People support saving wildlife, but have a limited understanding of extinction: POLL

They are "highly aware" of the rapid pace of extinction but not the extent.

People widely support the conservation of wildlife, but lack an overall understanding of topics such as extinction due to lack of education, a new poll by National Geographic has found.

A "striking majority" of the 12,000 adults polled in 12 countries were not aware that vertebrate populations have decreased by about 60% since 1970 and were also shocked to learn that a quarter of the world's mammals could soon be extinct, according to the survey, which was conducted in collaboration with market research firm Ipsos.

While respondents were "highly aware" of the rapid pace of extinction, they did not know the extent of what could be lost, according to National Geographic.

In addition, people "dramatically overestimate" how much of nature is protected, stating that they believe 35% of the world's sea waters are preserved, when in reality that number lies closer to 7%. That overestimation could result in a perception that the necessity to protect the environment is less urgent, according to the study's authors.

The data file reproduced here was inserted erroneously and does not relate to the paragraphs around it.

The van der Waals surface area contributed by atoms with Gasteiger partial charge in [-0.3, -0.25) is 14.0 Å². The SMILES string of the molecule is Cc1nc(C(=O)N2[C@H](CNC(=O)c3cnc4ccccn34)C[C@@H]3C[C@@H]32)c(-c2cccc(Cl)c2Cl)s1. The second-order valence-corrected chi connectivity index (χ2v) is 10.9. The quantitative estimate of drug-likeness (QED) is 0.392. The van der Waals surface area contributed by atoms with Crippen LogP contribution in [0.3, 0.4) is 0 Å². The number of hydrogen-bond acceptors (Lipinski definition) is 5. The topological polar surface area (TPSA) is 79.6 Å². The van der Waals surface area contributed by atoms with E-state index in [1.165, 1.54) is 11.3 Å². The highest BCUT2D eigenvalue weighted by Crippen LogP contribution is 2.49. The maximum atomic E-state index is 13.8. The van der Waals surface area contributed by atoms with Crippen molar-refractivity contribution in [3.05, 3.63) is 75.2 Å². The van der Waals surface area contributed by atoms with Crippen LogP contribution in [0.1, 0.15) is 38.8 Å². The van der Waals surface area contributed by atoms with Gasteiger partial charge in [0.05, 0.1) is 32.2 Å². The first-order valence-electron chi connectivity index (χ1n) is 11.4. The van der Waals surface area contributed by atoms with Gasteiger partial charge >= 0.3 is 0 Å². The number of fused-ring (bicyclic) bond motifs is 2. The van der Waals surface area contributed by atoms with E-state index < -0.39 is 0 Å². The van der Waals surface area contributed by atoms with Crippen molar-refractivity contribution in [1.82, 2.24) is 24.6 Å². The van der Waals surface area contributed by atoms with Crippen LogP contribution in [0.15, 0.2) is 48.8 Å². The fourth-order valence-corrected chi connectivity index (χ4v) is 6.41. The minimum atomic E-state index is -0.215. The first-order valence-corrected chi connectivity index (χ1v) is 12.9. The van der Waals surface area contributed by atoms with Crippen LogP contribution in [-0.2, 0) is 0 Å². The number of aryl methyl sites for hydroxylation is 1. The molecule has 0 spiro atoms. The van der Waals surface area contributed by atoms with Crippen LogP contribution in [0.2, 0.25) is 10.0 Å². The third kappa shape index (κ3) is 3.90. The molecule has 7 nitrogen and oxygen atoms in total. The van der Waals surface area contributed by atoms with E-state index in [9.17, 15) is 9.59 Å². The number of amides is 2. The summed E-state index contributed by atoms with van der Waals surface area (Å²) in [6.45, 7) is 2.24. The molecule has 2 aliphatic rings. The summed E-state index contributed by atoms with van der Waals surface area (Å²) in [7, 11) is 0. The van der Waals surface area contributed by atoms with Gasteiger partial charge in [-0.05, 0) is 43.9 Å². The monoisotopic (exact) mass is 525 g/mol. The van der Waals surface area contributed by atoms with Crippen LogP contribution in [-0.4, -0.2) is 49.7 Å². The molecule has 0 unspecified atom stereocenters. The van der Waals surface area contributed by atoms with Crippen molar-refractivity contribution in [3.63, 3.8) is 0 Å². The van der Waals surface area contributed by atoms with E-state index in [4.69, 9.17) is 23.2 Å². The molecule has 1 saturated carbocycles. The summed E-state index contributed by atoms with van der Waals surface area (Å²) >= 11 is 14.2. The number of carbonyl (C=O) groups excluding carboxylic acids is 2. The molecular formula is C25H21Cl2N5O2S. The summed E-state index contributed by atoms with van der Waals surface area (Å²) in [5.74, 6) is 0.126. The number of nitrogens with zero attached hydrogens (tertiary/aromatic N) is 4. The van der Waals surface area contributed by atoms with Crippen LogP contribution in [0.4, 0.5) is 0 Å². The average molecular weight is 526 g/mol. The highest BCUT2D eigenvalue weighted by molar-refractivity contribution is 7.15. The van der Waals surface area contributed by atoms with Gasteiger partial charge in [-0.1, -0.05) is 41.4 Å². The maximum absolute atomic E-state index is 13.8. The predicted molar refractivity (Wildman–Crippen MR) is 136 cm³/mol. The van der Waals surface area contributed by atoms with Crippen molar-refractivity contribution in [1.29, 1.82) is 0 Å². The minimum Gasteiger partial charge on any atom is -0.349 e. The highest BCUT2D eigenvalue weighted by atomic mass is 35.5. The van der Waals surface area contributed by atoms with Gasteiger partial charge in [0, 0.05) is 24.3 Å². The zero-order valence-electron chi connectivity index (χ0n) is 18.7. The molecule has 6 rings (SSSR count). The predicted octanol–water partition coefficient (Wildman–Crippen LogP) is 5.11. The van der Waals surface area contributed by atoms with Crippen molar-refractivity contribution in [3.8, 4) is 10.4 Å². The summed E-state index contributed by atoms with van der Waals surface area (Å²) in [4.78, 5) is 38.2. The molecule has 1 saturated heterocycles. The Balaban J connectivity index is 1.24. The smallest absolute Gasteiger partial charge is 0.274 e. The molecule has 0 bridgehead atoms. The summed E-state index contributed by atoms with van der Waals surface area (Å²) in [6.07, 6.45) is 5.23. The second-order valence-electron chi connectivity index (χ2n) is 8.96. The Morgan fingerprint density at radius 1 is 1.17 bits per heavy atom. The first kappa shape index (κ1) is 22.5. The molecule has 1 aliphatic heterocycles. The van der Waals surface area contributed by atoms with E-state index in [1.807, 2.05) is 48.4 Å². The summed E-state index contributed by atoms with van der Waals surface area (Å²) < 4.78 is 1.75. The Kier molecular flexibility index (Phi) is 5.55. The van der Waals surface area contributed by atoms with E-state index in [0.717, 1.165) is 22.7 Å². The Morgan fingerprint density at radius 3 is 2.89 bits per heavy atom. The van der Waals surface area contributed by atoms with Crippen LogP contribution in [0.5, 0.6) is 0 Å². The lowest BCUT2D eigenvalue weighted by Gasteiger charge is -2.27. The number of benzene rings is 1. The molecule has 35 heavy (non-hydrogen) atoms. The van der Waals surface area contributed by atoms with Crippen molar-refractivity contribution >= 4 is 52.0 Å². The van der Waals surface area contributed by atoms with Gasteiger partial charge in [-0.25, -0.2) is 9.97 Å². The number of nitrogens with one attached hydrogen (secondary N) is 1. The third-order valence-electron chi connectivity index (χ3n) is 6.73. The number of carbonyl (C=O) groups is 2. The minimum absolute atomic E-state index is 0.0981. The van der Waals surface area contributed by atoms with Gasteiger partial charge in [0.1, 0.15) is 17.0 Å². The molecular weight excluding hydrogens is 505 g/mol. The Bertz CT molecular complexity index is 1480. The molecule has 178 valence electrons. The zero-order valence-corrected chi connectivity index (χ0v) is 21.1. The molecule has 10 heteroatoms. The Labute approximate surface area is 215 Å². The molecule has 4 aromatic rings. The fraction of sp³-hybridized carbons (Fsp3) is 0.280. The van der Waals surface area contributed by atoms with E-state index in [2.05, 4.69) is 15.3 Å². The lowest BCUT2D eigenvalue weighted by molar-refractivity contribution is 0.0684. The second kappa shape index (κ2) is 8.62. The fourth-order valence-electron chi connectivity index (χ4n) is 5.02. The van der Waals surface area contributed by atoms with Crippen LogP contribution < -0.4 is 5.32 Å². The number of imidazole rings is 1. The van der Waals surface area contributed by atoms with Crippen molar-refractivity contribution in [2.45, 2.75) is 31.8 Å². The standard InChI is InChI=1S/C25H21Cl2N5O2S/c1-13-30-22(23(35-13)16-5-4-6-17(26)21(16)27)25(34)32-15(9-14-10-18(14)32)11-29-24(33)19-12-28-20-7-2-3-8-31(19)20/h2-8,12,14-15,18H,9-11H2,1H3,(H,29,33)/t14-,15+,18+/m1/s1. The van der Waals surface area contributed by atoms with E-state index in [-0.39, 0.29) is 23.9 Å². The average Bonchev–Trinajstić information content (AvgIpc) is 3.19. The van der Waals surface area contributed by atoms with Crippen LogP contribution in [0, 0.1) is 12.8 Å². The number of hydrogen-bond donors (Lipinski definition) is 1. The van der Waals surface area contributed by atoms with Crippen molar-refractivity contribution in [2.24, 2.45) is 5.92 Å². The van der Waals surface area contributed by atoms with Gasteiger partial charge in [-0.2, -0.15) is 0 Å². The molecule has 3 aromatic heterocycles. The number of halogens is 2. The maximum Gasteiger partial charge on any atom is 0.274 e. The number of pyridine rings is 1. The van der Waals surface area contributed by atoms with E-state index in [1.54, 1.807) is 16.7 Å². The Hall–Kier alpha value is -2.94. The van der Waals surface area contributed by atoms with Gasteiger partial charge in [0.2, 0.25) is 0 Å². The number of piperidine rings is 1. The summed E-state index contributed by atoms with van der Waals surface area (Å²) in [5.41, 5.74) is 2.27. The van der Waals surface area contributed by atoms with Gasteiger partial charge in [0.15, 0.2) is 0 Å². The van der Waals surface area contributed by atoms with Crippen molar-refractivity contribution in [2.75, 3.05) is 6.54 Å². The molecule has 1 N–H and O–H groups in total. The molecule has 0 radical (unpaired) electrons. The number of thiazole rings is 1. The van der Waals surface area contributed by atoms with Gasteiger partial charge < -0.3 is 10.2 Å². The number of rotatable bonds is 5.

However, regardless of political or cultural background, very few people think extinction is acceptable. An average of just 2% of those polled from each country said that extinction did not concern them.

"We now know that's not only what's scientifically justified, but it's what people across a broad range of countries want,” said National Geographic Society's chief scientist, Jonathan Baillie. "So what's stopping us from being more ambitious?"

An ambitious proposal to set aside half of the Earth for nature is necessary to prevent a mass extinction and protect biodiversity, Baillie and biologist E.O. Wilson have theorized.

A United Nations report released in May stated that human activity has pushed more than 1 million species to the brink of extinction and that around 75% of Earth's terrestrial environment has been "severely altered" by humans.

The U.N. report states many of those species are threatened "within decades."

Greenhouse gases have more than doubled since 1980, which has raised global temperatures by at least 0.7 degrees Celsius, according to the report, which argued that climate change may be the largest disrupter of nature in coming decades.

ABC News' Jon Schlosberg contributed to this report.

Disney is the parent company of ABC News and National Geographic.